The iconic luxury home furnishings retailer plans to sell substantially all assets as a going concern
NEW YORK — Struggling ABC Carpet & Home ended speculation late Wednesday by filing for Chapter 11 bankruptcy protection with plans to sell off its assets as a going concern.
In the petition filed in the U.S. Bankruptcy Court’s Southern District of New York, the Top 100 company estimated assets in the $10 million to $50 million range and debts of $50 million to $100 million. Its 30 largest unsecured creditors listed in the petition are owed nearly $19 million, with more than $15 million of that owed to Northern Trust. Home furnishings resource McCreary Modern is listed as the second largest unsecured creditor with a $263,661 claim. Others included carpet export house Ashoka Creations in Jaipur, India ($205,787) and Art Palace ($193,248).
At least six additional carpet and rug companies are listed among the largest trade creditors.
In a court document, the retailer said its business has been “severely impacted by the pandemic, including government-mandated store closures, fulfillment issues due to supply chain shortages, production delays, and delays in return to work for nearby commercial office spaces.”
It said the impact on its business was even more pronounced than for many other retailers given its flagship store is in New York City, which was subject to more restrictive regulations and experienced “a mass exodus of current and prospective customers leaving the city.”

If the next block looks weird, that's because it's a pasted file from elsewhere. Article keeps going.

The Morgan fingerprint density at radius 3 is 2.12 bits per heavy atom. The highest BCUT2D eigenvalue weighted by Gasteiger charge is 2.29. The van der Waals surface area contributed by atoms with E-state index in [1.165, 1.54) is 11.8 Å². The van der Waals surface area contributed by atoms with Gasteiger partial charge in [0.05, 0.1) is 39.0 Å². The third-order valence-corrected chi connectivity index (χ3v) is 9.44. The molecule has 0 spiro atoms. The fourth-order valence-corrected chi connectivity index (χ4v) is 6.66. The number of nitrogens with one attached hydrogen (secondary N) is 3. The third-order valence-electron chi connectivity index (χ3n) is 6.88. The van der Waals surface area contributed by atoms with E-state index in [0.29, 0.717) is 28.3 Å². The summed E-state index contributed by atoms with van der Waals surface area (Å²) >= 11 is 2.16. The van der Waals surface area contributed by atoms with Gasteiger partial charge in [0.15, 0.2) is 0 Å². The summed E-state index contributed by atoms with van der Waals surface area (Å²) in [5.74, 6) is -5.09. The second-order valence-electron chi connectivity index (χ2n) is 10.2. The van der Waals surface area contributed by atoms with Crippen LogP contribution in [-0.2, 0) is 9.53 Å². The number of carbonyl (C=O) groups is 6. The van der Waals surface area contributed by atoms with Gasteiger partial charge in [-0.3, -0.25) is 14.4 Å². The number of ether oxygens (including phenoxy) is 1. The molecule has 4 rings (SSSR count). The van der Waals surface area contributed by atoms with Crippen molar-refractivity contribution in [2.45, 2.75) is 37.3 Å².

But the problems really began long before the pandemic. ABC said its business has been hurt over recent years by other trends, including the shift to online sales, changing consumer preferences and construction delays that impacted its 888 Broadway location.
ABC’s “liquidity position has now reached a point that further deterioration, without near-term funding, would likely require (ABC) cease operating,” the company said in a court document.
Prior to the filing, the retailer hired strategic advisors and reached out to several parties to obtain financing, but was not offered viable terms because of its deteriorated financial condition. After exploring various strategic options, the company determined “a sale of substantially all of their assets as a going concern is in the best interests of their creditors and estates.”
The retailer is seeking approval for up to $5.7 million in debtor-in-possession financing from 888 Capital Partners, the proposed stalking horse bidder for the assets.